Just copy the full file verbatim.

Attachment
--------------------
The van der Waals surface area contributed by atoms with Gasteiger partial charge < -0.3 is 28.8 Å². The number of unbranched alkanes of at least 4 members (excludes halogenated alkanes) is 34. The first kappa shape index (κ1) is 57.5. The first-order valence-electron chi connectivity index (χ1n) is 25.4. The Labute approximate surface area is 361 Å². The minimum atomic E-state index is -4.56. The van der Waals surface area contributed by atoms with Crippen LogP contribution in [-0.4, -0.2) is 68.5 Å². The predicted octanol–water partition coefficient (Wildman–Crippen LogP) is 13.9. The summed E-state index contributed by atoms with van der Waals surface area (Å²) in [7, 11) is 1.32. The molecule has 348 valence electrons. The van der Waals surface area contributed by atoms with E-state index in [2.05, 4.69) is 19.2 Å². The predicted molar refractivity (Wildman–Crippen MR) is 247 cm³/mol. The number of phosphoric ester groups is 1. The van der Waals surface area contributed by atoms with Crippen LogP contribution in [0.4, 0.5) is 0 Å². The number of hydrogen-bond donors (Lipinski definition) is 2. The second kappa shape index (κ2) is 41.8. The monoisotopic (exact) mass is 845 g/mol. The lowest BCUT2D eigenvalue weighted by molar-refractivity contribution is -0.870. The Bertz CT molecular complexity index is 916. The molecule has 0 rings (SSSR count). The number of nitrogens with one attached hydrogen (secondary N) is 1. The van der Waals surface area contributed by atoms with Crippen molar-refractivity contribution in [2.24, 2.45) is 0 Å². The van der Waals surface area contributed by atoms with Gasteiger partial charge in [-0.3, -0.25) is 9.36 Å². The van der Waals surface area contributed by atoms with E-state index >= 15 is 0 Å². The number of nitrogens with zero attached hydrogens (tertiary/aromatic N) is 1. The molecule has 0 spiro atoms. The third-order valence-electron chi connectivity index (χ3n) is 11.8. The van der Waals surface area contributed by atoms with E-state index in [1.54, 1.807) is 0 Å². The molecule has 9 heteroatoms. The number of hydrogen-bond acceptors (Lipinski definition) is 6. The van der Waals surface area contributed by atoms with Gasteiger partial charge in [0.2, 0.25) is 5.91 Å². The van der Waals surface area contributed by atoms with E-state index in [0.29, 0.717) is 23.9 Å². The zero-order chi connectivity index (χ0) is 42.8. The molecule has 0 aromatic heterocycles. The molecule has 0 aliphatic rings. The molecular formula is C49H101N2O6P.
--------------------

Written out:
The van der Waals surface area contributed by atoms with Gasteiger partial charge < -0.3 is 28.8 Å². The number of unbranched alkanes of at least 4 members (excludes halogenated alkanes) is 34. The first kappa shape index (κ1) is 57.5. The first-order valence-electron chi connectivity index (χ1n) is 25.4. The Labute approximate surface area is 361 Å². The minimum atomic E-state index is -4.56. The van der Waals surface area contributed by atoms with Crippen LogP contribution in [-0.4, -0.2) is 68.5 Å². The predicted octanol–water partition coefficient (Wildman–Crippen LogP) is 13.9. The summed E-state index contributed by atoms with van der Waals surface area (Å²) in [7, 11) is 1.32. The molecule has 348 valence electrons. The van der Waals surface area contributed by atoms with E-state index in [2.05, 4.69) is 19.2 Å². The predicted molar refractivity (Wildman–Crippen MR) is 247 cm³/mol. The number of phosphoric ester groups is 1. The van der Waals surface area contributed by atoms with Crippen LogP contribution in [0.4, 0.5) is 0 Å². The number of hydrogen-bond donors (Lipinski definition) is 2. The second kappa shape index (κ2) is 41.8. The monoisotopic (exact) mass is 845 g/mol. The lowest BCUT2D eigenvalue weighted by molar-refractivity contribution is -0.870. The Bertz CT molecular complexity index is 916. The molecule has 0 rings (SSSR count). The number of nitrogens with one attached hydrogen (secondary N) is 1. The van der Waals surface area contributed by atoms with Crippen molar-refractivity contribution in [2.24, 2.45) is 0 Å². The van der Waals surface area contributed by atoms with Gasteiger partial charge in [-0.3, -0.25) is 9.36 Å². The van der Waals surface area contributed by atoms with E-state index >= 15 is 0 Å². The number of nitrogens with zero attached hydrogens (tertiary/aromatic N) is 1. The molecule has 0 spiro atoms. The third-order valence-electron chi connectivity index (χ3n) is 11.8. The van der Waals surface area contributed by atoms with E-state index in [1.54, 1.807) is 0 Å². The molecule has 9 heteroatoms. The number of hydrogen-bond acceptors (Lipinski definition) is 6. The van der Waals surface area contributed by atoms with Gasteiger partial charge in [0.2, 0.25) is 5.91 Å². The van der Waals surface area contributed by atoms with E-state index in [0.29, 0.717) is 23.9 Å². The zero-order chi connectivity index (χ0) is 42.8. The molecule has 0 aromatic heterocycles. The molecule has 0 aliphatic rings. The molecular formula is C49H101N2O6P.